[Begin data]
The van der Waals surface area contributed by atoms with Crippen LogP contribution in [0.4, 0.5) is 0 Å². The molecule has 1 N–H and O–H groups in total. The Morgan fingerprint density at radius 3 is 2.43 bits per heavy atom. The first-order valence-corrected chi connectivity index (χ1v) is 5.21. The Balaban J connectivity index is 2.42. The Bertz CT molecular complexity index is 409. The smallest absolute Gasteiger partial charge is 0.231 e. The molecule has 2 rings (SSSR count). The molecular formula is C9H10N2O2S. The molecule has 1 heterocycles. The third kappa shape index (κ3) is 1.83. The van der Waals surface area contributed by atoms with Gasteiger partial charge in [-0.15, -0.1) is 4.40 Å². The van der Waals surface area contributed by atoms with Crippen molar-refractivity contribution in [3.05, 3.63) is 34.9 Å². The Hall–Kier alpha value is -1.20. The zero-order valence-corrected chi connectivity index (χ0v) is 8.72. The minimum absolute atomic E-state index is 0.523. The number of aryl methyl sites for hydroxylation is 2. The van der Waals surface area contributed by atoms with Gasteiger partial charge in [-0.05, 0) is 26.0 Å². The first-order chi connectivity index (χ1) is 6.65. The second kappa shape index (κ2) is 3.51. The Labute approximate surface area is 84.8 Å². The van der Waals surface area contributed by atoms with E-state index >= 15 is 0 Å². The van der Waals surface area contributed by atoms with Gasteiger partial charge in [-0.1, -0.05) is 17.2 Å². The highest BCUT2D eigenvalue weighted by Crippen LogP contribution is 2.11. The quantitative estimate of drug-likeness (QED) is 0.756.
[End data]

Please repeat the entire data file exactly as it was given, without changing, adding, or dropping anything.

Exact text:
The van der Waals surface area contributed by atoms with Crippen LogP contribution in [0.4, 0.5) is 0 Å². The molecule has 1 N–H and O–H groups in total. The Morgan fingerprint density at radius 3 is 2.43 bits per heavy atom. The first-order valence-corrected chi connectivity index (χ1v) is 5.21. The Balaban J connectivity index is 2.42. The Bertz CT molecular complexity index is 409. The smallest absolute Gasteiger partial charge is 0.231 e. The molecule has 2 rings (SSSR count). The molecular formula is C9H10N2O2S. The molecule has 1 heterocycles. The third kappa shape index (κ3) is 1.83. The van der Waals surface area contributed by atoms with Gasteiger partial charge in [-0.15, -0.1) is 4.40 Å². The van der Waals surface area contributed by atoms with Crippen molar-refractivity contribution in [3.05, 3.63) is 34.9 Å². The Hall–Kier alpha value is -1.20. The zero-order valence-corrected chi connectivity index (χ0v) is 8.72. The minimum absolute atomic E-state index is 0.523. The number of aryl methyl sites for hydroxylation is 2. The van der Waals surface area contributed by atoms with Gasteiger partial charge in [-0.05, 0) is 26.0 Å². The first-order chi connectivity index (χ1) is 6.65. The second kappa shape index (κ2) is 3.51. The Labute approximate surface area is 84.8 Å². The van der Waals surface area contributed by atoms with E-state index >= 15 is 0 Å². The van der Waals surface area contributed by atoms with Gasteiger partial charge in [-0.1, -0.05) is 17.2 Å². The highest BCUT2D eigenvalue weighted by Crippen LogP contribution is 2.11. The quantitative estimate of drug-likeness (QED) is 0.756.